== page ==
Sunday, May 17, 2009

Assorted sorts

Let void x(int *p, int *q) be function that swaps its arguments, namely, after execution, *p is equal to the original value of *q and vice versa.

What do the following functions do?
void f(int *m, int *n) {
int *p;
for(p = m; p < n; p -= *p > p[1] ? x(p, p + 1), p != m : -1);
}

void f(int *m, int *n) {
int *p, *q;
for(p = m; p <= n; p++) for(q = p; q <= n; *p > *q ? x(p, q) : 0, q++);
}

void f(int *m, int *n) {
  int i, j, k;
  for(i = 1; (k = i) <= n - m; i++)
    while(k && m[j = k - 1 >> 1] < m[k]) x(m + j, m + k), k = j;
  for(k--; x(m, m + k--), k;) for(i = 0;
      j = 2 * i + 1, k >= (j += k > j && m[j] <= m[j + 1]) && m[j] > m[i];
      x(m + j, m + i), i = j);
}

void f(int *m, int *n) {
int *p, *q, i;
do
for (i = 0, p = q = m, ++q; q <= n; p = q++) *p > *q ? x(p, q), i = 1 : 0;
while(i);
}

void f(int *m, int *n) {
int *p, *q;
for(p = m + 1, q = n; p < q; *p > *m ? x(p, q--) : *p++);
m != n ? *m > *p ? x(m, p) : 0, f(m, --p), f(q, n) : 0;
}

void f(int *m, int *n) {
int *p, *q, i, j;
for(p = m + 1; p <= n; p++, *q = i)
for(i = *p, q = p; q > m && i < (j = *(q - 1)); *q-- = j);
}

void f(int *m, int *n) {
static short s[] = { 1, 4, 10, 23, 57, 132, 301, 701, 1750 };
int *p, *q, i, j, a, b;
for(a = sizeof(s)/sizeof(short) - 1; a && s[a] > n - m; a--);
while(a >= 0) for(p = m + (b = s[a--]); p <= n; p++, *q = i)
for(i = *p, q = p; q > m && i < (j = *(q - b)); *q = j, q -= b);
}

The title is a big hint, but if you're still not sure, experiment with a function by compiling it with the following code, and supply some integers on standard input.
#include <stdio.h>

void f(int *m, int *n);

void x(int *p, int *q) {
  int i = *p;
  *p = *q, *q = i;
}

int main() {
  enum { limit = 8192 };
  int a[limit], *n, *k;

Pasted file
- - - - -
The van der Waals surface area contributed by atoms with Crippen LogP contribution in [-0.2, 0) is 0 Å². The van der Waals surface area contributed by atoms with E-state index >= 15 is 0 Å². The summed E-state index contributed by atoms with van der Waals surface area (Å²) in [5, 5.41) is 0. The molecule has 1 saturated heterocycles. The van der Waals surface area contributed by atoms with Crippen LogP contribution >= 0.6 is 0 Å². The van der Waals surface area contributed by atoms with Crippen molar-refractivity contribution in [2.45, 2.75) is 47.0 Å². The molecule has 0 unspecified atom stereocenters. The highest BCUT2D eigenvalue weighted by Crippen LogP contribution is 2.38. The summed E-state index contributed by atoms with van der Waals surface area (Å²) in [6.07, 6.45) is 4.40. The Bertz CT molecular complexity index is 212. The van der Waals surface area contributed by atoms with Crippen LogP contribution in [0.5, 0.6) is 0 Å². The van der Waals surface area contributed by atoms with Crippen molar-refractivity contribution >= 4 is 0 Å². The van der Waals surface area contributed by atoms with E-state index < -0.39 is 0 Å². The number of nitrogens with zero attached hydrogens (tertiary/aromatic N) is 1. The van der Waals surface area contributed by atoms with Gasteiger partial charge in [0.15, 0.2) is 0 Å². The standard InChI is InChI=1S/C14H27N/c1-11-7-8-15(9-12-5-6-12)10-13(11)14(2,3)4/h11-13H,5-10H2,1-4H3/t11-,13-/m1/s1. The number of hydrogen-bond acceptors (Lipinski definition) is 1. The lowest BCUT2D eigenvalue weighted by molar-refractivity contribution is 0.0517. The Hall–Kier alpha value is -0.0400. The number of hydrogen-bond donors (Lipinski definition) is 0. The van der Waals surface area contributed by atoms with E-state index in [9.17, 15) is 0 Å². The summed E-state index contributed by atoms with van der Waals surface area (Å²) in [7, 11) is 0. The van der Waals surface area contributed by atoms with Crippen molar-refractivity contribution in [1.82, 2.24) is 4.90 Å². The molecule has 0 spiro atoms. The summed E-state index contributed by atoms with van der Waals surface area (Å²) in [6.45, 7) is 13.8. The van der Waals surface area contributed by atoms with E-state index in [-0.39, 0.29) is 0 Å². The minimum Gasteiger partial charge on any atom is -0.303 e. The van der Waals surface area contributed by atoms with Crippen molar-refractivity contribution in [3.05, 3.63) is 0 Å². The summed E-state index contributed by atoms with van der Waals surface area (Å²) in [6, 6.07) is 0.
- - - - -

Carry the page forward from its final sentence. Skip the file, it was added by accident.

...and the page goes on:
for(n = a; 1 == scanf("%d", n) && n - a < limit; n++);
  puts("in:");
  for (k = a; k < n; k++) printf(" %d", *k);
  puts("");
  f(a, n - 1);
  puts("out:");
  for (k = a; k < n; k++) printf(" %d", *k);
  puts("");
  return 0;
}

Can you identify each algorithm? The answers are, in some order, bubble sort, gnome sort, insertion sort, selection sort, shell sort, heapsort and quicksort.

The real puzzle is why I bothered. All I can say is you don't have to be a chef to enjoy making spaghetti: see the International Obfuscated C Code Contest.

7 comments:

omkarenator said...

http://cs.stanford.edu/~blynn/sort.git

git repo is down!

Ben Lynn said...

I forgot to update that page. It's now http://cs.stanford.edu/~blynn/scrap/sort.git.

Ben Lynn said...

Update: fixed a bug in my gnome sort code.

uki said...

the first function, I think there is one lonely parenthness out there.

Ben Lynn said...

Thanks! Fixed it.

Ben Lynn said...

Looking at it again, I just realized I could eliminate a few characters and a variable, so I rewrote it.

Ben Lynn said...

Whoa! I also spotted a bug in heapsort (now fixed). It was sorting the array, but because I incorrectly reused a variable in an inner loop, it wasn't necessarily running in O(n log n) time.